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Publication Number:  FHWA-HRT-14-081    Date:  November 2014
Publication Number: FHWA-HRT-14-081
Date: November 2014


Enhancing Statistical Methodologies For Highway Safety Research – Impetus From FHWA


This appendix outlines concerns and issues in developing CMFs and SPFs. This list was provided to the technical experts prior to the meeting and any further insights directly gained from the meeting into these issues has been added as underlined text. Opportunities for potentially addressing many of these issues in the process of improving SPF and CMF estimation are also summarized.

Based on the presentations and discussions on the first day of the technical experts meeting, the research team prioritized these issues according to perceived potential for being addressed with statistical tools and processes presented. (Note that this does not imply priority of these issues but instead priority for the second day's discussion based on the tools and processes presented in the first day.) Three priority levels were assigned with level 1 being the highest. A brief summary of each issue is presented next, organized by priority level.

Priority 1

Priority 2

Priority 3

Priority 1 Issue Summary

Low Sample Means and Small Sample Sizes in SPF Development

Data used for road safety research often have low sample means of crashes and/or a small sample size of locations. Research has shown that a low sample mean combined with a small sample size can seriously affect the goodness of fit statistics and the estimation of the overdispersion parameter, no matter which estimator is used within the estimation process. The probability the dispersion parameter becomes unreliably estimated increases significantly as the sample mean and sample size decrease. Are there more appropriate distributions than negative binomial, which may overcome these problems?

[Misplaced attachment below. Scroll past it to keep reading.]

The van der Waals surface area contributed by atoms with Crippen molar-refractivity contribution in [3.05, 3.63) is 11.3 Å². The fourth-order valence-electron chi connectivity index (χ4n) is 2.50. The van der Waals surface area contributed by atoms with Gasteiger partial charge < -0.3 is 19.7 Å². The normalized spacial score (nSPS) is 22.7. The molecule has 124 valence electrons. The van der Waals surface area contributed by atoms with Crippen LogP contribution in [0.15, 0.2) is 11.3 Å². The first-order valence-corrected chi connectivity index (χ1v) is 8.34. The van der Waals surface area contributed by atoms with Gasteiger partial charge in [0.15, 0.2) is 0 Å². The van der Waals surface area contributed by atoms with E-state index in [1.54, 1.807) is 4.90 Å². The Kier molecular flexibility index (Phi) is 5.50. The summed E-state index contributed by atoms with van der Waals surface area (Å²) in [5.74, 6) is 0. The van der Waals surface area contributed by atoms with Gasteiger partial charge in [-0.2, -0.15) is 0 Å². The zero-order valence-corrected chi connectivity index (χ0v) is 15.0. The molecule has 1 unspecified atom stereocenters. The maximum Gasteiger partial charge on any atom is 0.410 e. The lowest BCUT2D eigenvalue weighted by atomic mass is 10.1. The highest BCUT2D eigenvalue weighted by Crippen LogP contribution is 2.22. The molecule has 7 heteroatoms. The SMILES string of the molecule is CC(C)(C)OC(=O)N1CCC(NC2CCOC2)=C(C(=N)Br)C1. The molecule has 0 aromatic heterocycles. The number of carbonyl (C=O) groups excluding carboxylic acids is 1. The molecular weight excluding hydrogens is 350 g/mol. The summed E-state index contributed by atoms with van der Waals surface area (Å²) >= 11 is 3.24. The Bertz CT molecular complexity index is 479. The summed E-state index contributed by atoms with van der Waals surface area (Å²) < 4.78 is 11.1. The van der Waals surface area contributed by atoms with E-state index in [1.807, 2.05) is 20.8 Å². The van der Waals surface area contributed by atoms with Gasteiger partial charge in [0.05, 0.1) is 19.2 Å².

CMFs for Rare Crash Types

Some treatments target crash types that are rare in occurrence. For example, crashes between vehicles and pedestrians are typically severe but occur infrequently and spread out over many locations. Current evaluation methods are challenged to find reliable results with low numbers of crashes.

Reliability of CMFs Inferred From Cross-Sectional Regression Models

For some types of treatments there are few instances where a variable of interest is changed, for example, the radius of a horizontal curve. In these cases we rely on cross-sectional regression models to derive a CMF. The reliability of such CMFs is questionable due to omitted variable bias, correlated predictor variables and endogeneity. Tools are needed to deal with these issues.

Developing CMFunctions, Including the Estimation of the Variance of a CMF Estimated from a CMFunction

Techniques for developing CMFunctions are required. CMFunctions are equations relating the expected CMF for a specific site to its characteristics. The variances of the estimated CMFs also need to be estimated.

Use of Prior Knowledge in SPF or CMF Estimations

The development of SPFs and CMFs typically ignores prior knowledge. While full Bayes MCMC modeling has been used to some extent in road safety, prior knowledge is still typically ignored and uninformative priors is the norm. Methods for making use of prior knowledge are required.

The technical experts questioned why uninformative priors are used when previous information does exist.